Poldark lives…. And although some may contend that W S Graham, who started it all when he published Jeremy Poldark in 1945, might be turning in his grave, West Cornwall is alive with excitement. It’s 8th March 2015, and the first episode of the new BBC version will be screened tonight. From Porthleven to Porthcurno, from Breage to Boscaswell, viewers are preparing to be transported to 1783, when Ross Poldark will be returning from the American war to find “his world in ruins: his father dead, his house wrecked and his sweetheart engaged”.
This is not the first screen version of Poldark, nor will it be the last. The first BBC version was produced on a much lower budget between 1975 and 1978, and ran for two series. And the new Poldark, the one that starts tonight, will have at least two further seasons in it. How many more Poldarks will the market bear between now and – say - 2065? Who knows?
But this one? It’s a Poldark for the 21st century. Filming has been going on for nearly a year. There has been some local excitement about extras, and those applicants who favour what might be termed the West Penwith approach to barberage and hairstyling have had every reason to feel smug, their choice vindicated at last. West Wheal Owles has been re-invented as Wheal Leisure. Viewers may also expect a shipwreck at Gunwalloe, views of St Agnes Head, and much, much more. Nationally, 8.75 million viewers will watch the show – placing it second in the BBC1 ratings chart for the week - just ahead of Eastenders, but a little behind Call the Midwife. Thus placed, Poldark finds its niche in a triad of regionally-set BBC soaps, of which at least two are set in the past.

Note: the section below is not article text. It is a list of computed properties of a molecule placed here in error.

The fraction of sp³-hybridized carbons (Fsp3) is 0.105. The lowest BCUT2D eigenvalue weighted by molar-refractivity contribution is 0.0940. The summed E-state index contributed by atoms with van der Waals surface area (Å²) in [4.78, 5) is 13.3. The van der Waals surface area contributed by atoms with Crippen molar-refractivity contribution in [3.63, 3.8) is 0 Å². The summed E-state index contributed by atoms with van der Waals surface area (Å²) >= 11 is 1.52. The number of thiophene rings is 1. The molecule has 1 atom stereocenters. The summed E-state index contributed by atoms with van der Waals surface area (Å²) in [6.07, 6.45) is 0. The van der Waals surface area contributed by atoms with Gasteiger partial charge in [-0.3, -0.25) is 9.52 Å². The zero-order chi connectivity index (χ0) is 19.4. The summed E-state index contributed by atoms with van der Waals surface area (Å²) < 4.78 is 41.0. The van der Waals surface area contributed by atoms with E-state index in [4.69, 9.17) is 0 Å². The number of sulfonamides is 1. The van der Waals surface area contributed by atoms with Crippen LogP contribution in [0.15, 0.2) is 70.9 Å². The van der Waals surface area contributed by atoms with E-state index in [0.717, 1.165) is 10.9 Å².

The Guardian will describe tonight’s first episode as a “family swashbuckle”, in which Ross Poldark “sulks, does things with big rocks, and gallops along the clifftop”. Warming to his theme, the reviewer continues: “he’s a moody bugger, plus he’s got money worries, so he shakes his own mane, and throws some more rocks about, and gallops off down the coast path”. Recounting how the BBC has persuaded viewers to exchange old lamps for new, the review adds that this series is “pacier and racier than the old….. but built on the same chassis”
Over at the more conservative Daily Telegraph, this first episode will be pronounced “glossy but empty-headed… not a patch on the original”. The reviewer admits that the series promises to be “a rattling teatime yarn”, but seems disappointed by the quality (or perhaps quantity) of sex, drugs and rock and roll: “Aside from the odd stray bullet and a couple of brawls, there was precious little to justify Poldark’s post-watershed positioning. Bodices remained primly unripped. Sex was strictly for the slatternly lower orders”.
Both agree, though, that this new series can do nothing but good for Penwith, especially as it was filmed during the freakishly reliable summer of 2014. “It’s all about Cornwall now”, says the Guardian. “Here, sparkling, it’s so much more than a backdrop. God it’s beautiful, who needs Croatia? This isn’t going to do Cornish tourism any harm at all, the Poldark effect”. It’s March, after all, just the time to be turning to the July page of the family organiser and blocking out a fortnight or so. The Telegraph reviewer, who perhaps owes a favour or two in Crowlas, predicts that the A30 will have to be widened to accommodate the “deluge” of visitors heading west.
The series stars Aidan Turner, who has previously appeared on screen as a vampire, a hobbit and D G Rossetti. The reviewers already anticipate, however, that Poldark will promote him as the latest Valentino - and all manner of comment to that purpose will shortly appear on social media, not to mention the fevered sharing of images. Unhappy with that role, Aidan? Don’t you worry. New Valentinoes? They’re like buses; there’ll be another one along in a minute.